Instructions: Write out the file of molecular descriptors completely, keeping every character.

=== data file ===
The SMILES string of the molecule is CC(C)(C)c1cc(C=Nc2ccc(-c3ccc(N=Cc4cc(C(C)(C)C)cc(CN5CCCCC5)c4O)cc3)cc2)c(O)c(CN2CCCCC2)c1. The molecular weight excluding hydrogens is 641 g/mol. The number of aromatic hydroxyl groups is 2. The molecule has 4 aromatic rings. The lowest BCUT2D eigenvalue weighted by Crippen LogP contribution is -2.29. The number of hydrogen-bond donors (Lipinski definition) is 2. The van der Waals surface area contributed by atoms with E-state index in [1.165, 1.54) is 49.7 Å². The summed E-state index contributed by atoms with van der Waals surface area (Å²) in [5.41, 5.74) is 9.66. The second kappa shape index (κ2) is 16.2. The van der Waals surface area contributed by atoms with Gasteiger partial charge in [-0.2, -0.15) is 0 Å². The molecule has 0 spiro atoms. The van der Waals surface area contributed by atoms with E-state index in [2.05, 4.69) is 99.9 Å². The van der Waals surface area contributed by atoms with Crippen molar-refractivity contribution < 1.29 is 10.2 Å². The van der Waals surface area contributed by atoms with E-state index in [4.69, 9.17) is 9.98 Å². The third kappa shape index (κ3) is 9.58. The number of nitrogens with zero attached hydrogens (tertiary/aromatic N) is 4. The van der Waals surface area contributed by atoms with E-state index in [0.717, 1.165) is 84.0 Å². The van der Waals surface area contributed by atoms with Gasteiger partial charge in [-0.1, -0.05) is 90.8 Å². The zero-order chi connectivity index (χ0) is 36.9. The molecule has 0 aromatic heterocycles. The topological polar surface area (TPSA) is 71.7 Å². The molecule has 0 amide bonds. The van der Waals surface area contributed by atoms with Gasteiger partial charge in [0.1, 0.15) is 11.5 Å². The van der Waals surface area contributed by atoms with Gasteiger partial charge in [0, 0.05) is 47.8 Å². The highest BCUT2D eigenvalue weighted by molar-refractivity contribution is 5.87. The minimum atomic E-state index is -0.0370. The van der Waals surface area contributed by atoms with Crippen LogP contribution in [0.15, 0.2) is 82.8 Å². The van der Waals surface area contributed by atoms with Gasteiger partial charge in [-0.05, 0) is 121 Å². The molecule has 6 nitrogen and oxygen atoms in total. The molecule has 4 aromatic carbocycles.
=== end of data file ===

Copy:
The SMILES string of the molecule is CC(C)(C)c1cc(C=Nc2ccc(-c3ccc(N=Cc4cc(C(C)(C)C)cc(CN5CCCCC5)c4O)cc3)cc2)c(O)c(CN2CCCCC2)c1. The molecular weight excluding hydrogens is 641 g/mol. The number of aromatic hydroxyl groups is 2. The molecule has 4 aromatic rings. The lowest BCUT2D eigenvalue weighted by Crippen LogP contribution is -2.29. The number of hydrogen-bond donors (Lipinski definition) is 2. The van der Waals surface area contributed by atoms with E-state index in [1.165, 1.54) is 49.7 Å². The summed E-state index contributed by atoms with van der Waals surface area (Å²) in [5.41, 5.74) is 9.66. The second kappa shape index (κ2) is 16.2. The van der Waals surface area contributed by atoms with Gasteiger partial charge in [-0.2, -0.15) is 0 Å². The molecule has 0 spiro atoms. The van der Waals surface area contributed by atoms with E-state index in [2.05, 4.69) is 99.9 Å². The van der Waals surface area contributed by atoms with Crippen molar-refractivity contribution < 1.29 is 10.2 Å². The van der Waals surface area contributed by atoms with E-state index in [4.69, 9.17) is 9.98 Å². The third kappa shape index (κ3) is 9.58. The number of nitrogens with zero attached hydrogens (tertiary/aromatic N) is 4. The van der Waals surface area contributed by atoms with E-state index in [0.717, 1.165) is 84.0 Å². The van der Waals surface area contributed by atoms with Gasteiger partial charge in [-0.1, -0.05) is 90.8 Å². The zero-order chi connectivity index (χ0) is 36.9. The molecule has 0 aromatic heterocycles. The topological polar surface area (TPSA) is 71.7 Å². The molecule has 0 amide bonds. The van der Waals surface area contributed by atoms with Gasteiger partial charge in [0.1, 0.15) is 11.5 Å². The van der Waals surface area contributed by atoms with Gasteiger partial charge in [0, 0.05) is 47.8 Å². The highest BCUT2D eigenvalue weighted by molar-refractivity contribution is 5.87. The minimum atomic E-state index is -0.0370. The van der Waals surface area contributed by atoms with Crippen LogP contribution in [0.15, 0.2) is 82.8 Å². The van der Waals surface area contributed by atoms with Gasteiger partial charge in [-0.05, 0) is 121 Å². The molecule has 6 nitrogen and oxygen atoms in total. The molecule has 4 aromatic carbocycles.